Mental Health = Brain Health

Mental health symbol conceptual design isolated on white background

We have physical health which is our body health. This can included injuries to our body – a broken bone, a disease, or aliment. Some of these aliments are not visible to others – not limited to diabetes, fibromialgia, rheumatoid arthritis. We can talk about and or see physical health most of the time. We have emotional health which ties in with mental health. Mental health – just the word conjures up images of “One Flew Over the Cuckoos Nest”. Mental health, can make you think of someone less than – someone with “issues”, or “not balanced”, it can discriminate and label people.

“People who are emotionally healthy are in control of their emotions and their behavior. They are able to handle life’s challenges, build strong relationships, and recover from setbacks. But just as it requires effort to build or maintain physical health, so it is with mental and emotional health.”

WHO defines mental health as “Mental health is defined as a state of well-being in which every individual realizes his or her own potential, can cope with the normal stresses of life, can work productively and fruitfully, and is able to make a contribution to her or his community.” and continues on “Health is a state of complete physical, mental and social well-being and not merely the absence of disease or infirmity.”

We hear about health all the time. We talk about our health or health of a family member. Then why  is talking about mental health so hard? What if instead of talking about “mental health” we spoke of brain health?  We all know that our brain in vital in everything we do so why is the health of the brain any different? Just like a diabetic who requires medication or insulin, often people require medications to help their brain stay health. Yet, often there is a stigma to this help for the brain.

Depression, mood disorders, eating, anxiety, bi-polar, PTSD,  OCD, the list seems to grow daily. There are many types of brain/mental health issues. You likely know or love someone who is or has struggled with  mental health issues – diagnosed or not diagnosed. I lost a close friend to depression not too long ago. It still haunts me today.  I did not know the depth of his depression. Educate yourself so that you can help those around you and perhaps you can help promote your own brain health.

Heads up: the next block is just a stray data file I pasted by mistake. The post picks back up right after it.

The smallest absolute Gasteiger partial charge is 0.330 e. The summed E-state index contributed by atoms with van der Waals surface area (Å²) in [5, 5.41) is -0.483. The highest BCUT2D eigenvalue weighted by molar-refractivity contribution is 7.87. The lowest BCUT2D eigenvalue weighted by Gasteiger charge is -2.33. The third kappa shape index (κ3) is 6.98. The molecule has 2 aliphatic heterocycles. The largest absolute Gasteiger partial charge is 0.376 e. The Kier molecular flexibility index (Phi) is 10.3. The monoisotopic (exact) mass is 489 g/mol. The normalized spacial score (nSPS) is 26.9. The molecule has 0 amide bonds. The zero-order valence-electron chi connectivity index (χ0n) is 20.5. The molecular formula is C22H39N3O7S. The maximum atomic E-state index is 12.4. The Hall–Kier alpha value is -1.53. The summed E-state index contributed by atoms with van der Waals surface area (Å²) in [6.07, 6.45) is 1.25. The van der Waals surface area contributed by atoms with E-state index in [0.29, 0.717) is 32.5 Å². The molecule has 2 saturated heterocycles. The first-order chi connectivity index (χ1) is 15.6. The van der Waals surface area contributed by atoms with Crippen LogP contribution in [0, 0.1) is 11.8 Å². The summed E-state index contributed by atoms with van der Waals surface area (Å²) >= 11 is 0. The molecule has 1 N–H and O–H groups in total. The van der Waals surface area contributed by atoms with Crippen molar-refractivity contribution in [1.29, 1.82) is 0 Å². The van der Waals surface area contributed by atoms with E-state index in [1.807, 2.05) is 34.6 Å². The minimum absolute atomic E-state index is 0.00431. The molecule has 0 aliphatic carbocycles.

Be willing to hear or learn the story about someone who is dealing with brain health issues. As a teen I went through a very difficult time with depression and yes, the suicide thoughts were around. I was fortunate that some amazing teachers at school helped me out of my despair, when at the time, there only seemed like there was one option. I am thankful for their outreach, they didn’t quit or give up, the stood by me and helped me back.

Don’t be afraid to talk about it – we need to get mental/brain health talked about, people to become educated and accepted as part of what is real in the world today.  This isn’t going away. Please take time to pause and reflect on what is happening around you and maybe YOU can make a difference because your offered a smile or a kind word.

You could be the difference.

If you struggle with mental/brain health issues, I hope you will share and talk about your journey. Help others to understand you (as you are comfortable) and the struggles you face. If you are on medications – short term or long term, that’s OK. Help us to understand. Many people are simply trying to understand and want to help. To walk beside you on your journey and support you as able 🙂

 

Links

Mental Health Fact File (WHO)

Canadian Mental Health Association

Mental Illness Monsters As Snuggly Toys Making the Invisible More Tangible 

Things to Remember When You Love Someone with Depression

1 Response

  1. Sandra says:

    Thinking like that is really imrpsseive

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